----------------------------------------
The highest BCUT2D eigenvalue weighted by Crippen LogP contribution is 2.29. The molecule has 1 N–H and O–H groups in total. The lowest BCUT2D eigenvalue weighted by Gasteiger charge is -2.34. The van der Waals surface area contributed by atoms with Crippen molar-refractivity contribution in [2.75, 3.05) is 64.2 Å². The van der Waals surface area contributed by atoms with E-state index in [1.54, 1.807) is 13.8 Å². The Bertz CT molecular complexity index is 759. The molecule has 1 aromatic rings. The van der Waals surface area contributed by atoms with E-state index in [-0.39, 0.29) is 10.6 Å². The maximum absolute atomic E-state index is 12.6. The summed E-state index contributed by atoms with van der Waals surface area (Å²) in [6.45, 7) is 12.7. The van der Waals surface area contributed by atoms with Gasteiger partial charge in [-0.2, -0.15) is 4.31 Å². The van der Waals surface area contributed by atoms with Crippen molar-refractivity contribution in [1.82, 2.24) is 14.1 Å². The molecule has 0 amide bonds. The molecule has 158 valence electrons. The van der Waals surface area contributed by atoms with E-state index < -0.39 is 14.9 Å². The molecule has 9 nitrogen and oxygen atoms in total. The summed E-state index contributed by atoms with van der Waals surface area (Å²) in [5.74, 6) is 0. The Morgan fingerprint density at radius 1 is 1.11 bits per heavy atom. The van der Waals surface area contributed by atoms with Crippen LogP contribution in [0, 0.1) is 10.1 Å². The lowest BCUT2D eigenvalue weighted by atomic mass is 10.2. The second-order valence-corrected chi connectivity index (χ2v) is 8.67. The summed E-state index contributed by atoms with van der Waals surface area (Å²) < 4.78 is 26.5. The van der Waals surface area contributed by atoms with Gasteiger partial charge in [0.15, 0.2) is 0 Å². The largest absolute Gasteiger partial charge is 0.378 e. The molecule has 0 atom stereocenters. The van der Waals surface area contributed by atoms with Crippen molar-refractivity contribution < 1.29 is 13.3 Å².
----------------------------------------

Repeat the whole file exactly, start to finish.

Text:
The highest BCUT2D eigenvalue weighted by Crippen LogP contribution is 2.29. The molecule has 1 N–H and O–H groups in total. The lowest BCUT2D eigenvalue weighted by Gasteiger charge is -2.34. The van der Waals surface area contributed by atoms with Crippen molar-refractivity contribution in [2.75, 3.05) is 64.2 Å². The van der Waals surface area contributed by atoms with E-state index in [1.54, 1.807) is 13.8 Å². The Bertz CT molecular complexity index is 759. The molecule has 1 aromatic rings. The van der Waals surface area contributed by atoms with E-state index in [-0.39, 0.29) is 10.6 Å². The maximum absolute atomic E-state index is 12.6. The summed E-state index contributed by atoms with van der Waals surface area (Å²) in [6.45, 7) is 12.7. The van der Waals surface area contributed by atoms with Gasteiger partial charge in [-0.2, -0.15) is 4.31 Å². The van der Waals surface area contributed by atoms with Crippen molar-refractivity contribution in [1.82, 2.24) is 14.1 Å². The molecule has 0 amide bonds. The molecule has 158 valence electrons. The van der Waals surface area contributed by atoms with E-state index < -0.39 is 14.9 Å². The molecule has 9 nitrogen and oxygen atoms in total. The summed E-state index contributed by atoms with van der Waals surface area (Å²) in [5.74, 6) is 0. The Morgan fingerprint density at radius 1 is 1.11 bits per heavy atom. The van der Waals surface area contributed by atoms with Crippen LogP contribution in [0, 0.1) is 10.1 Å². The lowest BCUT2D eigenvalue weighted by atomic mass is 10.2. The second-order valence-corrected chi connectivity index (χ2v) is 8.67. The summed E-state index contributed by atoms with van der Waals surface area (Å²) < 4.78 is 26.5. The van der Waals surface area contributed by atoms with Gasteiger partial charge in [0.15, 0.2) is 0 Å². The largest absolute Gasteiger partial charge is 0.378 e. The molecule has 0 atom stereocenters. The van der Waals surface area contributed by atoms with Crippen molar-refractivity contribution < 1.29 is 13.3 Å².